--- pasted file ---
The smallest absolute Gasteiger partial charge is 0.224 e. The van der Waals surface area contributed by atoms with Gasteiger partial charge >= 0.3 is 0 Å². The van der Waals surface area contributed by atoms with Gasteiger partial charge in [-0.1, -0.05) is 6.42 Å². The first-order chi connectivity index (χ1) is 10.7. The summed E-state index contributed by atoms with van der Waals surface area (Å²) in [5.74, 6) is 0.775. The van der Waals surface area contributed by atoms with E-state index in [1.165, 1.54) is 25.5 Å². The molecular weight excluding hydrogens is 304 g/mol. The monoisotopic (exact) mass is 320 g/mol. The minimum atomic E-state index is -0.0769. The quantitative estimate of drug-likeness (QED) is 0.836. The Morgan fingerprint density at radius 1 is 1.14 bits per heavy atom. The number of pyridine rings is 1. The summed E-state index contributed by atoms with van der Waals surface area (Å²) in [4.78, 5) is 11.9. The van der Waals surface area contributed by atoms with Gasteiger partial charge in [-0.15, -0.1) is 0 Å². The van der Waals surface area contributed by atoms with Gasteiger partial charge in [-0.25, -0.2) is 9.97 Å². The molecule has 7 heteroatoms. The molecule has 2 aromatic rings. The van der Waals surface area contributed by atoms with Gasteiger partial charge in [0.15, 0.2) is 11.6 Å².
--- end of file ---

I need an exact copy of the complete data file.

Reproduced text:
The smallest absolute Gasteiger partial charge is 0.224 e. The van der Waals surface area contributed by atoms with Gasteiger partial charge >= 0.3 is 0 Å². The van der Waals surface area contributed by atoms with Gasteiger partial charge in [-0.1, -0.05) is 6.42 Å². The first-order chi connectivity index (χ1) is 10.7. The summed E-state index contributed by atoms with van der Waals surface area (Å²) in [5.74, 6) is 0.775. The van der Waals surface area contributed by atoms with E-state index in [1.165, 1.54) is 25.5 Å². The molecular weight excluding hydrogens is 304 g/mol. The monoisotopic (exact) mass is 320 g/mol. The minimum atomic E-state index is -0.0769. The quantitative estimate of drug-likeness (QED) is 0.836. The Morgan fingerprint density at radius 1 is 1.14 bits per heavy atom. The number of pyridine rings is 1. The summed E-state index contributed by atoms with van der Waals surface area (Å²) in [4.78, 5) is 11.9. The van der Waals surface area contributed by atoms with Gasteiger partial charge in [-0.15, -0.1) is 0 Å². The van der Waals surface area contributed by atoms with Gasteiger partial charge in [-0.25, -0.2) is 9.97 Å². The molecule has 7 heteroatoms. The molecule has 2 aromatic rings. The van der Waals surface area contributed by atoms with Gasteiger partial charge in [0.15, 0.2) is 11.6 Å².